Clogs originated as workingman's footwear designed to keep the feet to warm and dry in cold and damp environments. (Think the medieval equivalent of garden clogs.) The all wooden variety with upturned toes are recognized the world over as symbols of the Dutch culture. Scandinavian countries are also traditionally associated with clogs, though France and England also had their versions of wood soled footwear. This pair of antique clogs was actually discovered in France by eBay seller brocantosorous. Julie and her husband left their native Scotland to live in the French countryside. The home they purchased had been owned by a 92 year old woman named Elise Lambert. As Julie explained to me, this pair of French sabots came with the house.
She was an amazing lady, never married, who was 99% self sufficient. She grew all her own fruit and veg and kept rabbits, chicken and goats for meat, eggs, and milk for goat cheese. The only thing she bought regularly was bread. She passed away peacefully in 2005 in her field, lying watching her goats feed. These were her clogs, a wonderful, old pair of French leather sabots with hobnails in the soles and heels. Peasant shoes for work in the fields. These are dirty, used and worn - both outer heel edges are worn down, most of the heel nails are worn away and the leather is solid now rather than pliable. And there are worm holes in the wood!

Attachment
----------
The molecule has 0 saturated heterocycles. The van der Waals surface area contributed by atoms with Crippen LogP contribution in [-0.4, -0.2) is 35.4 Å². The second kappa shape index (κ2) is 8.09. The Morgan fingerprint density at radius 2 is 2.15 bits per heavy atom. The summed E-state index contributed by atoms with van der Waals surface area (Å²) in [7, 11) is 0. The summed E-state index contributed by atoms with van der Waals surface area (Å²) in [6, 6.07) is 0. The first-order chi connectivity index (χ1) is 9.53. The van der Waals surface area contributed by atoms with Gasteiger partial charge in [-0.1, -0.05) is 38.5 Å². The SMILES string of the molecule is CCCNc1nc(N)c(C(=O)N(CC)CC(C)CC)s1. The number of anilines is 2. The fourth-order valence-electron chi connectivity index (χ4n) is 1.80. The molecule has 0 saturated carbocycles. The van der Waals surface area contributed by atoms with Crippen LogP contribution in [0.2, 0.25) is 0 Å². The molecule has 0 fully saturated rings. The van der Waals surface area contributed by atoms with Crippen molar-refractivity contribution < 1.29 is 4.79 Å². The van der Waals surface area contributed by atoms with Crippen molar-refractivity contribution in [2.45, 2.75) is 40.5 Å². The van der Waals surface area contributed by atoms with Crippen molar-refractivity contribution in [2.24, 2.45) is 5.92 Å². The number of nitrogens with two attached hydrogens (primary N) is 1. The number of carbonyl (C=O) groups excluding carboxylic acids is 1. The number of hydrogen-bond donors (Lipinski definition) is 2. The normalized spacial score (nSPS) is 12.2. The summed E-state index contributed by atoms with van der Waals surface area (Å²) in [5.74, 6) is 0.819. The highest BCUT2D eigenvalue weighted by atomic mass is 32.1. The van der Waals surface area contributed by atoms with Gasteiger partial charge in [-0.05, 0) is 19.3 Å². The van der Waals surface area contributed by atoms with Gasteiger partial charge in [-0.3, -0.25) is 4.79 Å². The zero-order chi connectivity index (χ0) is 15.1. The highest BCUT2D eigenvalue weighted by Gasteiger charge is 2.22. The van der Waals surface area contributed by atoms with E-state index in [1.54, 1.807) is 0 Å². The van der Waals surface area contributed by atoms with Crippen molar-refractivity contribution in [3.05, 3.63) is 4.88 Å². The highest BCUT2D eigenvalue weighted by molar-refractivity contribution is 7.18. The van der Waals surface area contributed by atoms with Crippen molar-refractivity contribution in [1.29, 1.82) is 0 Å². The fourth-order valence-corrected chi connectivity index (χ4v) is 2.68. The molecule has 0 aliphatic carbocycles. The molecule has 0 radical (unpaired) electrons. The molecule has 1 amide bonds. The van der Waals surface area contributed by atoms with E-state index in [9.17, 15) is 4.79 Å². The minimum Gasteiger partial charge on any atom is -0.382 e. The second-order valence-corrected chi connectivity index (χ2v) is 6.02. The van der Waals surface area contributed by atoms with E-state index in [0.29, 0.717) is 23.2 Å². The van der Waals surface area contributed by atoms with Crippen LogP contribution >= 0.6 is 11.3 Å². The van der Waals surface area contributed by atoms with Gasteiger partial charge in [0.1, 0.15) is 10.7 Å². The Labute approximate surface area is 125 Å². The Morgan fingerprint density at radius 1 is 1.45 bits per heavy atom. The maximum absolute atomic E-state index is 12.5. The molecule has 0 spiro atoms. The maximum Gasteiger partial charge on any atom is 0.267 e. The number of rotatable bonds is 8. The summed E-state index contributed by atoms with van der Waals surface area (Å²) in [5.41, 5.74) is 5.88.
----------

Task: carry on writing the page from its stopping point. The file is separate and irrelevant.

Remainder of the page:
(Pssst. For something just as wooden and just as French, but a whole lot more contemporary, stop by tomorrow for a peek at the work of an exceptional new shoe designer.)